Some Thoughts Inspired By the Ruiz Situation

Situation Note

I’m going to set up a Ruiz page for these updates because I suspect we might be close to what volcanologists reportedly call “the show”; because Dr. Makario Londoño, in last night’s SGC tweet, spoke of a large volume of magma rising, which this layperson thinks could well translate into a Plinian eruption, requiring many blog posts, especially if that 10 to 15-minute warning time he mentioned plays out; and also because it is Ruiz and still haunted by the ghosts of its victims in November 1985.

I thought of them last night while moonlight and its own summit glow lit up Nevado del Ruiz on the Cerro Gualí cam.

Looking at it live this way made that 1985 tragedy real to me, thousands of miles away.

This morning, I had a few more thoughts.

Some thoughts

This volcano is in/near cartel country and perhaps also the region of armed partisan conflict.

Nationally, in Colombia, and internationally, we all might, in coming months to years, see whose actions are overall more important in human terms: those of the volcano — older than the nation and with whom Colombianos have always lived and died — or those of late 20th/21st-century dopers and haters.

Here in the US, as well as in some other parts of the world, that could translate into how each of us reacts to a humanitarian disaster, if Ruiz sets one off: “How can I help?” or “Can I still get cocaine?”

You can’t do both.

Given the horrible effects of the drug trade and insurgency on Colombia and its people, there is no middle ground here, though we often try to pretend it exists.

That’s just a dodge to avoid having to be honest with ourselves.

Dante Aligheri expressed this well in the portion of The Inferno referenced, intentionally or not, I think, in the opening of this movie:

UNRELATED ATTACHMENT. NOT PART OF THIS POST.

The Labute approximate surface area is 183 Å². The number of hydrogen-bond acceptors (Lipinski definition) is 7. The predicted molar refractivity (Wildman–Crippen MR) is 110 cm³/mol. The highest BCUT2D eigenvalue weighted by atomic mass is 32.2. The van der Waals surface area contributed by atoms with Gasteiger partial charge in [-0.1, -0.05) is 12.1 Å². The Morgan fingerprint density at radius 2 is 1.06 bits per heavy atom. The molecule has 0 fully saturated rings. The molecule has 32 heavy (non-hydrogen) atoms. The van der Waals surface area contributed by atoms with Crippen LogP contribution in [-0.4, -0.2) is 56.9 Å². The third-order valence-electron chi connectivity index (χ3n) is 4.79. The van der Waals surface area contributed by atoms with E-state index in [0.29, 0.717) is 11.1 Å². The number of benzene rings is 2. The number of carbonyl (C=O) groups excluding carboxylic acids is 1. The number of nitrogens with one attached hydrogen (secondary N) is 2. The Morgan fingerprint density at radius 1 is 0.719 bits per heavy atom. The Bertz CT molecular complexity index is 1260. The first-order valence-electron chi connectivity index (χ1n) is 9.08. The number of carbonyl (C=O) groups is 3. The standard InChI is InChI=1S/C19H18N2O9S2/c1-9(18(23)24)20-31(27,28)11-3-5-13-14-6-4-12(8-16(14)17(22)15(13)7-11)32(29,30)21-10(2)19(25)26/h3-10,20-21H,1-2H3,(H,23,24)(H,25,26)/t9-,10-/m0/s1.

An excerpt:

There sighs, complaints, and ululations loud
Resounded through the air without a star,
Whence I, at the beginning, wept thereat.

Languages diverse, horrible dialects,
Accents of anger, words of agony,
And voices high and hoarse, with sound of hands,

Made up a tumult that goes whirling on
For ever in that air for ever black,
Even as the sand doth, when the whirlwind breathes.

“This miserable mode
Maintain the melancholy souls of those
Who lived withouten infamy or praise.

Commingled are they with that caitiff choir
Of Angels, who have not rebellious been,
Nor faithful were to God, but were for self.

The heavens expelled them, not to be less fair;
Nor them the nethermore abyss receives,
For glory none the damned would have from them.”

“These have no longer any hope of death;
And this blind life of theirs is so debased,
They envious are of every other fate.

No fame of them the world permits to be;

Misericord and Justice both disdain them.
Let us not speak of them, but look, and pass.”


Dante Aligheri was often canceled by the culture of his day (his exile from Florence, for example), but the man knew how to pose for a picture:

That’s Florence on the right, and Dante is calmly holding up his writing to it and pointing out the way to Hell on the left. The BURN! was possible only because that society believed, to the point of martyrdom, in Heaven and Hell, as well as in Florence and literature. On Dante himself, opinions were strong but mixed during his lifetime, but we all know his name now.
(Image by Jim Forest, CC BY-SA-NC-ND).

Dr. Makario Londoño’s name spelling corrected, May 6, 2023.

Featured image: danquin via Wikimedia, CC BY-SA 4.0.

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